He took a big step forward in 2012 to earn a four-year, $28.3 million extension, then took his game to another level in 2013 as one of the best all-around players in the league.
The 29-year-old has hit .284/.347/.491 with a 13.3 WAR the past two seasons, averaging 30 doubles, 24 home runs, 73 RBI and 37 stolen bases in the process.
Gomez missed time early with a strained hamstring, and he's still trying to get things going at the plate, but he'd be the top bat on the market if the Brewers do in fact make him available.
The team does not necessarily need to trade him, as he's under contract for $9 million next season, but chances are he won't be re-signed long term, so moving him now could be the best way to maximize his value.
3. SP Scott Kazmir, Oakland Athletics
Scott Kazmir was the unlikeliest of comeback stories for the Cleveland Indians in 2013, going 10-9 with a 4.04 ERA over 29 starts after spending the previous season struggling in independent leagues.
It came as no surprise that the Indians decided to let someone else pay for his surprise production when he hit free agency that offseason, and the Oakland Athletics pounced with a two-year, $22 million deal.
Now 44 starts into that contract, it would be fair to say the A's have gotten a steal.
The left-hander went 15-9 with a 3.55 ERA, 1.161 WHIP and 164 strikeouts in 190.1 innings last season to earn a place on the All-Star team for the first time since 2008, and he's been even better this year.
Still just 31 years old, Kazmir is headed for a more substantial payday this coming offseason, and it won't be coming from the small-market Athletics.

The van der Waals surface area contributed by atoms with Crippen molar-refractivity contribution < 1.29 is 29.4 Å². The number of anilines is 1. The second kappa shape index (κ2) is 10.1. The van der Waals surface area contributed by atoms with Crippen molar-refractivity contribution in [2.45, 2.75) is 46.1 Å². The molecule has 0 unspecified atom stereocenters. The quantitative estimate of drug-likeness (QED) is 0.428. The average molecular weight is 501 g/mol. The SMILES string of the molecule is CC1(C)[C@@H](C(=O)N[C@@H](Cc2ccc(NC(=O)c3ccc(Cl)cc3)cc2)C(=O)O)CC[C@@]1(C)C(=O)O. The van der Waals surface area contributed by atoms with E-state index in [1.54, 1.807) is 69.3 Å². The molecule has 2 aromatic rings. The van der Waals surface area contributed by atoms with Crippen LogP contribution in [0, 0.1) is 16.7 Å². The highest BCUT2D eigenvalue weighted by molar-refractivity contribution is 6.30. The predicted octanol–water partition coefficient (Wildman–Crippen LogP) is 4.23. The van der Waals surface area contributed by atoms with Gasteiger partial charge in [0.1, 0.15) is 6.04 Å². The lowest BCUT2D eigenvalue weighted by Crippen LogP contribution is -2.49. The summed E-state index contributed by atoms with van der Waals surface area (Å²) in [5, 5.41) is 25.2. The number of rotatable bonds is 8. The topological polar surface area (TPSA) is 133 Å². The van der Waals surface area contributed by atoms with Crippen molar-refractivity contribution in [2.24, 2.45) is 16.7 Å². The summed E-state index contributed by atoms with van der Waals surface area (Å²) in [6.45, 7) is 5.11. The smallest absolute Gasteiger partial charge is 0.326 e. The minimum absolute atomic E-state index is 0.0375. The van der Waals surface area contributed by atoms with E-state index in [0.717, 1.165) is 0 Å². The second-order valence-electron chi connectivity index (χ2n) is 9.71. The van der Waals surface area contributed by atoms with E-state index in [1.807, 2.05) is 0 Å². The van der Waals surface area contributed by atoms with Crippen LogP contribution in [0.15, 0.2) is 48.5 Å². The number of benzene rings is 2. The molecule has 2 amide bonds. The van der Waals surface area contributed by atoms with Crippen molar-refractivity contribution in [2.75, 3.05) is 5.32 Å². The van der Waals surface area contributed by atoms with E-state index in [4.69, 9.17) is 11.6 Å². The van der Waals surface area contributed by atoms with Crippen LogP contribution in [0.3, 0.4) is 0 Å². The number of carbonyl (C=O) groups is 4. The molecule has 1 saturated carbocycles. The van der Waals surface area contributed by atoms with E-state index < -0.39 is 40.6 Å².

That makes him as safe a bet as anyone to be on the move this summer.
In fact, he may be the single most sought-after player on the market due to his impressive performance this season and an asking price that figures to be a notch or two below that of Johnny Cueto and Cole Hamels.
2. SP Johnny Cueto, Cincinnati Reds
In almost any other season, Johnny Cueto would have walked away with Cy Young honors for his performance last year.
Cueto went 20-9 with a 2.25 ERA and 0.960 WHIP while leading the National League with 242 strikeouts and 243.2 innings, but, alas, Clayton Kershaw put together a season for the ages and walked away with both Cy Young and MVP honors.
Still, there is little question the 29-year-old is among the best pitchers in the game today, and he's the sort of arm that could push a team over the top during their stretch run.
The Reds' asking price will be steep, but with little to no chance of re-signing the upcoming free agent to a long-term deal, chances are Cueto will wind up going to the highest bidder before the July 31 deadline passes.
He's a better pitcher than Jeff Samardzija, but expecting to land a prospect like Addison Russell may be wishful thinking by the Reds, as that was a deal that looked like a bad decision at the time by Oakland and looks even worse now in hindsight.
1. SP Cole Hamels, Philadelphia Phillies
If we were simply ranking every starting pitcher in the league, Johnny Cueto might come in a few spots ahead of Cole Hamels, but as far as the argument over who the better trade target is, there's little question Hamels claims the top spot.
Cueto is a rental player set to hit free agency this coming winter, while Hamels is a long-term addition with three years and $70.5 million left on his contract after this season, followed by a $20 million option for 2019.
While the money left on the contract of guys like Troy Tulowitzki and Ryan Howard makes it tough for their respective teams to move them, Hamels is a relative bargain given the ever-climbing price of quality starting pitching.
The 31-year-old Hamels qualifies as a quality arm and then some, as he ranks seventh among active pitchers with a 43.2 WAR, while sitting at 113-88 with a 3.26 ERA and 1.140 WHIP over the course of his 10-year career.
Perhaps more importantly, he's gone 7-4 with a 3.09 ERA in 13 career postseason starts, winning NL Championship Series and World Series MVP honors back in 2008.
The Phillies won't be backing down from their lofty asking price, as they don't need to move Hamels the same way the Reds need to move Cueto, so it will be a matter of whether someone is willing to pay the price in prospect talent.
All stats courtesy of Baseball-Reference, unless otherwise noted, and current through June 15 games.